Wednesday, 29 February 2012

American politics and the gridlock to come


So ex-governor Mitt Romney has managed to squeeze out a primary victory against his more conservative (though scarcely more convincing) Republican opponent Rick Santorum. In the state of Michigan, where his father used to be a much-respected Governor. Where he's spent many millions trying to flatten his rivals. Big deal.

Romney will probably be his party's nominee, of course. But since the betting market currently gives President Obama a 61 per cent chance of being re-elected (partly on the basis of his just-about positive approval ratings and poll leads over Romney), a fat lot of good it will probably do him.

While all that bunfest has been going on, the real (and more historical long-range story) has been the retirement of moderate Republican senator Olympia Snowe (above) from Maine.

This pretty much seals the end of the centrist Republican Party in Congress. Once upon a time, and especially in the 1970s and 1980s, there were lots of them - particularly in the Senate. They stood for good governance, fiscal rectitude, the national interest. Conservative things, perhaps. Don't get the idea that Snowe was some sort of pinko. President Obama courted her for months in the hope she would vote for his healthcare bill. In the end, she didn't. But her ever-smaller bloc usually spoke out for solid, respectable, flexible points of view. Sometimes (avert your eyes, partisans) they voted through things which Democratic presidents or their left-leaning colleagues in the Congress asked them for. Conservative Democrats - another endangered species - often joined hands with them and sponsored joint bills. Now all that's gone. Only a single Republican (rather than Independent) member of the Senate could be called anything like a moderate - Susan Collins, also of Maine, who must now fear for her job too.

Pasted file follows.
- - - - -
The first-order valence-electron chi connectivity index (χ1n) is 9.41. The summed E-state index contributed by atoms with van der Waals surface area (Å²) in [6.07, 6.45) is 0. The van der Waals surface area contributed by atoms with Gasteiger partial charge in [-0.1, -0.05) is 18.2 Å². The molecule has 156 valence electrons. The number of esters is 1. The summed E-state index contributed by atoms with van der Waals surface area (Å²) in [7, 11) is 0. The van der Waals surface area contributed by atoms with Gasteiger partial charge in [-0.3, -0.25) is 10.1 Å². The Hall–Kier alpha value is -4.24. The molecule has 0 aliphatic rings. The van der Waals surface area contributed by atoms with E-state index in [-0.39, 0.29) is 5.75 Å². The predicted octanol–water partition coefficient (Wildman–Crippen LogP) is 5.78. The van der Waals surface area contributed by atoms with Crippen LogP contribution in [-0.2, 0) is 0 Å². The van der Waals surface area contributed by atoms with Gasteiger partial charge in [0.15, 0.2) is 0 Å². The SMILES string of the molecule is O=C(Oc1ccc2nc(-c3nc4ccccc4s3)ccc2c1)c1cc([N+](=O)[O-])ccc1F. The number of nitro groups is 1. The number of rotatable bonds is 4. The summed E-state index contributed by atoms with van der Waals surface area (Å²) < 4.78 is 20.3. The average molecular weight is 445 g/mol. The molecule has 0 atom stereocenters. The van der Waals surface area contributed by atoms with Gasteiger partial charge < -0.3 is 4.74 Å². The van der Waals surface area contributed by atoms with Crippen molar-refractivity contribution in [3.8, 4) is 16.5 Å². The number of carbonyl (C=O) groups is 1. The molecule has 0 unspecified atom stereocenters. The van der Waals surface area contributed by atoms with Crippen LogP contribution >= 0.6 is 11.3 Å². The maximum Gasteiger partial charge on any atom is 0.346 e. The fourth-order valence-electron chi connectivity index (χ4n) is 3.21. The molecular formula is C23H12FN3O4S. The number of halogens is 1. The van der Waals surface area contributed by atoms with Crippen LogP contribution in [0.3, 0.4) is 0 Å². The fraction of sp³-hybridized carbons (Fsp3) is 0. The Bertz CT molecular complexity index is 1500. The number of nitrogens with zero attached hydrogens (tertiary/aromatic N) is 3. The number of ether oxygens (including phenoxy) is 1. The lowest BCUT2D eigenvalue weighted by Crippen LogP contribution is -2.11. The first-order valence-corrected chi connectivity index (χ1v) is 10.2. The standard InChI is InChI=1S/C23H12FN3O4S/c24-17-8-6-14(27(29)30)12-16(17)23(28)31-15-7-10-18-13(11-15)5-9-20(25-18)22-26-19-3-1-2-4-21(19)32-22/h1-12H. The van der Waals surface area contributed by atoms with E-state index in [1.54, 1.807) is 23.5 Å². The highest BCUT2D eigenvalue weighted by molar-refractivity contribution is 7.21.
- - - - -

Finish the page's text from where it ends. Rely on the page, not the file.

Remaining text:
In its place is the 50/50 nation that the President once set out his stall against. The Senate might end up split evenly down the middle come November given that Snowe basically just gave the Democrats an extra seat. At the moment, more race analysts would call it a dead heat, though Democrats have more seats to defend in the squeezed middle. Democrats are also getting more and more hopeful that they'll be able to retake the House of Representatives. It's a really tough ask - they'll need about 25 gains - but they're poised to take some Republican seats, so the House might end up pretty evenly balanced too.

The founding fathers of the United States built a constitution that can only work if American politicians work together. If they're going to tear the country down the middle, and then fight over it with everything they've got, the USA is going precisely nowhere. And we'll all be the poorer for that.

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